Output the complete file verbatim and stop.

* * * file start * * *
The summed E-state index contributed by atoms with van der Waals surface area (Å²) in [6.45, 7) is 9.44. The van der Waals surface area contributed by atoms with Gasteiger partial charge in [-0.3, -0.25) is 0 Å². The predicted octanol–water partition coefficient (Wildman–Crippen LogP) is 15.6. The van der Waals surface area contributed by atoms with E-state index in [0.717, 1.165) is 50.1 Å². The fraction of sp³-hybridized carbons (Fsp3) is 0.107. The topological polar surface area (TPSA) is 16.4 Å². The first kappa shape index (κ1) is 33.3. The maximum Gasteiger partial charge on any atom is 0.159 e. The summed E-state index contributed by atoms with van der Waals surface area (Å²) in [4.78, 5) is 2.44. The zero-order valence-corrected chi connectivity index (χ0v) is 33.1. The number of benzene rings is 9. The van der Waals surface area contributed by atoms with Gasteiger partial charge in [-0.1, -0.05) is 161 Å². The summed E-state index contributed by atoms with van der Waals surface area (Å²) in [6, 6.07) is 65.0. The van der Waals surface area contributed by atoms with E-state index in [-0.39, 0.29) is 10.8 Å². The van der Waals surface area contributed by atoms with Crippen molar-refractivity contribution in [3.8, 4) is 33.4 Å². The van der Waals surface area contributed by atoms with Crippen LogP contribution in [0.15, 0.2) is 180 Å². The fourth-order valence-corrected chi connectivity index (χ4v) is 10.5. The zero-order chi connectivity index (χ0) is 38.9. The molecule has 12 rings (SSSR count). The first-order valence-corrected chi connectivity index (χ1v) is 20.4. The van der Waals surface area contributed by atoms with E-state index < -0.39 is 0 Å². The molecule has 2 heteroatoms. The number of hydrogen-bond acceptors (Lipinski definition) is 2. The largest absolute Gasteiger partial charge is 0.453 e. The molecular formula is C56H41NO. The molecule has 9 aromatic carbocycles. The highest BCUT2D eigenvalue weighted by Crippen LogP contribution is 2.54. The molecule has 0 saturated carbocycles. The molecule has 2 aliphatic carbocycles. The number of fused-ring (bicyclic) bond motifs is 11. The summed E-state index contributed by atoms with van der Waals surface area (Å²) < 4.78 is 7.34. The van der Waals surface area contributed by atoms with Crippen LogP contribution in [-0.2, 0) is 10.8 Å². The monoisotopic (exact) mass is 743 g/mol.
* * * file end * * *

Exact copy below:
The summed E-state index contributed by atoms with van der Waals surface area (Å²) in [6.45, 7) is 9.44. The van der Waals surface area contributed by atoms with Gasteiger partial charge in [-0.3, -0.25) is 0 Å². The predicted octanol–water partition coefficient (Wildman–Crippen LogP) is 15.6. The van der Waals surface area contributed by atoms with E-state index in [0.717, 1.165) is 50.1 Å². The fraction of sp³-hybridized carbons (Fsp3) is 0.107. The topological polar surface area (TPSA) is 16.4 Å². The first kappa shape index (κ1) is 33.3. The maximum Gasteiger partial charge on any atom is 0.159 e. The summed E-state index contributed by atoms with van der Waals surface area (Å²) in [4.78, 5) is 2.44. The zero-order valence-corrected chi connectivity index (χ0v) is 33.1. The number of benzene rings is 9. The van der Waals surface area contributed by atoms with Gasteiger partial charge in [-0.1, -0.05) is 161 Å². The summed E-state index contributed by atoms with van der Waals surface area (Å²) in [6, 6.07) is 65.0. The van der Waals surface area contributed by atoms with E-state index in [-0.39, 0.29) is 10.8 Å². The van der Waals surface area contributed by atoms with Crippen molar-refractivity contribution in [3.8, 4) is 33.4 Å². The van der Waals surface area contributed by atoms with Crippen LogP contribution in [0.15, 0.2) is 180 Å². The fourth-order valence-corrected chi connectivity index (χ4v) is 10.5. The zero-order chi connectivity index (χ0) is 38.9. The molecule has 12 rings (SSSR count). The first-order valence-corrected chi connectivity index (χ1v) is 20.4. The van der Waals surface area contributed by atoms with E-state index < -0.39 is 0 Å². The molecule has 2 heteroatoms. The number of hydrogen-bond acceptors (Lipinski definition) is 2. The largest absolute Gasteiger partial charge is 0.453 e. The molecular formula is C56H41NO. The molecule has 9 aromatic carbocycles. The highest BCUT2D eigenvalue weighted by Crippen LogP contribution is 2.54. The molecule has 0 saturated carbocycles. The molecule has 2 aliphatic carbocycles. The number of fused-ring (bicyclic) bond motifs is 11. The summed E-state index contributed by atoms with van der Waals surface area (Å²) < 4.78 is 7.34. The van der Waals surface area contributed by atoms with Crippen LogP contribution in [-0.2, 0) is 10.8 Å². The monoisotopic (exact) mass is 743 g/mol.